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Right to Chipewyan name validated
A report by the Languages Commissioner of the NWT bolsters a mother's fight for her baby's name with indigenous letters

Elaine Anselmi
Northern News Services
Monday, October 12, 2015

One mother's argument that the territorial government should recognize her daughter's Chipewyan name now carries critical weight.

NNSL photo/graphic

Shene Catholique-Valpy's daughter Sahaia May Talbot, left, was born in February 2014. Her mother has been seeking recognition of her aboriginal name on a birth certificate. Now, the Languages Commissioner of the NWT has submitted a report to the government arguing that name is her right. - photo courtesy of Shene Catholique-Valpy

On Oct. 2, the languages commissioner of the Northwest Territories submitted a report to the Department of Health and Social Services that its Vital Statistics Act - under which birth certificates are issued - violates the territory's Official Languages Act.

"You have to look at the Official Languages Act as being quasi-constitutional legislation. It's special legislation that's given a special priority. It gives certain language rights to individuals, so any other legislation has to be looked into based on that context," said Shannon Gullberg, acting languages commissioner.

"Then you look at the Vital Statistics Act, which says you can only use essentially the Roman alphabet."

When Shene Catholique-Valpy's daughter, Sahaia May Talbot, was born on Feb. 15, 2014, her birth registration was refused by the vital statistics department because of the glottal stop in her name. Sahaia is a Chipewyan word, describing the sun breaking through, Catholique-Valpy had previously told News/North.

"It's coming through something," she said, adding it's a fitting description now the process to see that name credited is underway.

"It kind of makes me feel like the ball is rolling a little bit now," said Catholique-Valpy.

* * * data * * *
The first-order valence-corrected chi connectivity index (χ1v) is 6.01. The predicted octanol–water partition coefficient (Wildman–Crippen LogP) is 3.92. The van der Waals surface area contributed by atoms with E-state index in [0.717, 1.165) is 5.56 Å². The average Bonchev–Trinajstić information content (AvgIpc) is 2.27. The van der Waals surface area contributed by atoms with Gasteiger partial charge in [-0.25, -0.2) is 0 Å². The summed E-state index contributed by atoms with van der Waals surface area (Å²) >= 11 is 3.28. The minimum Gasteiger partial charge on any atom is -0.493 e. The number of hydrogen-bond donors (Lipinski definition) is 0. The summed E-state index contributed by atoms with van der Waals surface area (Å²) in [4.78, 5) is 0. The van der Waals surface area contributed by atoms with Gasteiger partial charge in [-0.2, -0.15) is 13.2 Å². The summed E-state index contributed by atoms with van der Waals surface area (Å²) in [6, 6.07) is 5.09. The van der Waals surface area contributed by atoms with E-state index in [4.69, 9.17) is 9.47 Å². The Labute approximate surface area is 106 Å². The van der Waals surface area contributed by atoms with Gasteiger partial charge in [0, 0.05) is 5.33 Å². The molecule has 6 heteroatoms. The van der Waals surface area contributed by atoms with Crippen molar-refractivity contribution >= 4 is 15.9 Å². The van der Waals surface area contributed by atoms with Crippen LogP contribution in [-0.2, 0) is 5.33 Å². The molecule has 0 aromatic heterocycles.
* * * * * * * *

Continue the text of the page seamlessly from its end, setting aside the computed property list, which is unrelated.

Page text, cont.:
"Before, I was waiting and that's all it seemed I was doing."

In her report, Gullberg references two cases in which the Official Languages Act was not complied with, in regards to the Vital Statistics Act. The first complainant was Catholique-Valpy, with the second coming forward in support of her, after having a similar experience when trying to register their own daughter approximately 20 years ago.

In her report, Gullberg references not only the precedence given to the languages act over other legislation but the intention of that act in respecting and preserving all official languages of the territory.

As commissioner, Gullberg's official recommendation to the legislative assembly and territorial government is to "give effect to the spirit and intent of the Official Languages Act in regard to issues of birth registration and the issuance of birth certificates in the Northwest Territories."

She also recommended the government make efforts to overcome the technical barriers in using Dene fonts, symbols and diacritical marks in official documents. While she recognized there would be some challenges in using characters outside the Roman alphabet, she said technologies are certainly being developed and will continue to develop.

With the report submitted, the department has 30 days to respond. Gullberg said her powers are limited to making recommendations, but if the department does not respond in an appropriate way, she can report back to the legislative assembly.

"Recommendations can be, in my opinion, more persuasive than just telling people," she said. "I hope it will generate discussion within the GNWT and legislative assembly."

In her research, Gullberg found that there is also significant room for improving language rights outside of the territory.

"There are aboriginal populations throughout Canada and in some jurisdictions larger populations, like B.C. or Manitoba," Gullberg said. "You would have, in my head, dealt with these issues in a significant fashion. What surprised me his how little has really happened."

This, she said, poses an additional challenge, and urges the government to work with other jurisdictions and levels of government to ensure residents don't face barriers in the use of aboriginal names if they are to move out of the territory, for example.

"I look at this as a positive thing," Gullberg said. "Where the NWT can be a leader on this issue."

Having only just received the report, Health and Social Services spokesperson Damien Healy stated in an e-mail that a review and analysis has not yet taken place.

"We had been previously made aware of this issue through complaints raised to the registrar general of Vital Statistics regarding the inability to use aboriginal fonts on NWT birth certificates; the department had reviewed this issue and it is our understanding that our Vital Statistics Act does not contravene the Official Languages Act," he wrote.

"However, we will review the commissioner's comments on this matter."

Catholique-Valpy also says she was happy to see the report come forward.

"I think it was time for a change," she said.

"What I'm going to be waiting for is for them to say that I'm allowed to have my daughter's name spelled properly on her birth certificate. That's all I really want."

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